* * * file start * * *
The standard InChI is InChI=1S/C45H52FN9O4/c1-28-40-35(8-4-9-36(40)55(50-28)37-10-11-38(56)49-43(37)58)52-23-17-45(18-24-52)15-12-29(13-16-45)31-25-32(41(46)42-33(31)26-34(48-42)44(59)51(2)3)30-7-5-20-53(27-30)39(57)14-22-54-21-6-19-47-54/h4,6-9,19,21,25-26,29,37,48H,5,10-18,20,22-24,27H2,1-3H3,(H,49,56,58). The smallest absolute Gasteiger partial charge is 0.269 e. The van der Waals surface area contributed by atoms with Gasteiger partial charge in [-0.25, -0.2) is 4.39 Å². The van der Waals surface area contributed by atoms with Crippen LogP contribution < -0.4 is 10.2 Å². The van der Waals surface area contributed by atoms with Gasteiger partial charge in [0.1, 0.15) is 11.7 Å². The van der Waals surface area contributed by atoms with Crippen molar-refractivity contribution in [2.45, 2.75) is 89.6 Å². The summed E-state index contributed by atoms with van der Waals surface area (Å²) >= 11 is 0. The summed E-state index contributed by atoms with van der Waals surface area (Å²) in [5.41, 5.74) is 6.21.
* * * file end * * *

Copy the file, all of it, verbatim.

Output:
The standard InChI is InChI=1S/C45H52FN9O4/c1-28-40-35(8-4-9-36(40)55(50-28)37-10-11-38(56)49-43(37)58)52-23-17-45(18-24-52)15-12-29(13-16-45)31-25-32(41(46)42-33(31)26-34(48-42)44(59)51(2)3)30-7-5-20-53(27-30)39(57)14-22-54-21-6-19-47-54/h4,6-9,19,21,25-26,29,37,48H,5,10-18,20,22-24,27H2,1-3H3,(H,49,56,58). The smallest absolute Gasteiger partial charge is 0.269 e. The van der Waals surface area contributed by atoms with Gasteiger partial charge in [-0.25, -0.2) is 4.39 Å². The van der Waals surface area contributed by atoms with Crippen LogP contribution < -0.4 is 10.2 Å². The van der Waals surface area contributed by atoms with Gasteiger partial charge in [0.1, 0.15) is 11.7 Å². The van der Waals surface area contributed by atoms with Crippen molar-refractivity contribution in [2.45, 2.75) is 89.6 Å². The summed E-state index contributed by atoms with van der Waals surface area (Å²) >= 11 is 0. The summed E-state index contributed by atoms with van der Waals surface area (Å²) in [5.41, 5.74) is 6.21.